Archbishop Desmond Tutu
Archbishop Emeritus Desmond Tutu of Capetown is one of the most famous religious figures in the world. His endorsement of voluntary assisted dying is significant and will help to pierce the myth that being religious means being against assisted dying.
“People who are terminally ill should have the option of dignified and compassionate assisted dying alongside the wonderful palliative care that already exists”. “I pray that lawmakers, politicians and religious leaders have the courage to support choices terminally ill citizens make in departing Mother Earth with dignity and love.”
Rev Dr Craig de Vos
B.V.Sc., Dip.P.S., B.Th.(Hons.), Ph.D.
Rev Dr Craig de Vos is a practising Minister with a passion for social justice issues.
“Our politicians, often guided by dogmatic religious beliefs, continue to deny the majority who want the choice of a death with dignity. Some oppose voluntary assisted dying choice arguing that it’s wrong because it’s playing God. Yet so is artificially prolonging life, and so is allowing people to suffer an horrific death when there are more compassionate alternatives.”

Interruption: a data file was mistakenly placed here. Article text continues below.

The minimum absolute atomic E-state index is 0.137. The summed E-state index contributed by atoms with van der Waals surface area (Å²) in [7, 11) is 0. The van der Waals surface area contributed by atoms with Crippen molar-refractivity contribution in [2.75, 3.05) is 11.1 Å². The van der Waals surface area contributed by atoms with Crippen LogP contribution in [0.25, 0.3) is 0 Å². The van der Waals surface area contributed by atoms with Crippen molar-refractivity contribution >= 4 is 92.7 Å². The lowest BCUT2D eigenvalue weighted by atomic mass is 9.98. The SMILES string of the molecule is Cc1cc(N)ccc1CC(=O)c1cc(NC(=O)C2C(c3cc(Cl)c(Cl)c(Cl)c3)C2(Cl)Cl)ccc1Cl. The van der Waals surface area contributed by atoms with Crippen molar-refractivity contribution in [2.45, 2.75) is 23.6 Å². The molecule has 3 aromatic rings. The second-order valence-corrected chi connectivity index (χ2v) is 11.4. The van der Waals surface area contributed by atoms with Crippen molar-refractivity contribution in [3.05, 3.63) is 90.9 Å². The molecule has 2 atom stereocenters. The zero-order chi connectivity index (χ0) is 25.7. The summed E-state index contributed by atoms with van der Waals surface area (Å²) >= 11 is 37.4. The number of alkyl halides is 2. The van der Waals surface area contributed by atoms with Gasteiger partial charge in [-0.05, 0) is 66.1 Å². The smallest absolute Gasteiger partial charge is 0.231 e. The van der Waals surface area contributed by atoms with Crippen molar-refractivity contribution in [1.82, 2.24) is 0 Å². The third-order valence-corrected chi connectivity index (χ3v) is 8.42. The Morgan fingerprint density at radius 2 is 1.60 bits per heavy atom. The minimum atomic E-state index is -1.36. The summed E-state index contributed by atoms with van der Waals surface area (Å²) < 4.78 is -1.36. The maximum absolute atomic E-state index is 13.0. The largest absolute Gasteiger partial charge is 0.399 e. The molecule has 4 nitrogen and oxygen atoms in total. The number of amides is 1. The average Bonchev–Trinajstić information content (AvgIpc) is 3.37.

Rev Christopher Ridings
Rev Christopher Ridings – Retired minister of the Uniting Church in Australia.
“As a Christian, I deplore suffering in fellow human beings and believe that it is unnecessarily cruel to be obliged to endure it. Every person, I believe, is created by God with the right to a peaceful and dignified death.”
Rev Canon Rosie Harper
Rev Canon Rosie Harper is chaplain to the Bishop of Buckingham and a member of the Church of England’s General Synod.
“A time to die? Why I believe in the right to choose
It’s professional. Don’t tell me that the time of someone’s death is purely God’s business. That at the moment when all a human soul wants is for it to end, God stands at the end of the bed and says: ‘No my child, it is my will that you suffer just a few more days.’
That is pure fatalism and superstition. Even people who would use language such as ‘God has a plan for your life’ don’t actually mean that everything that happens to them from birth to death is controlled. Of course not. We rejoice in our free will…….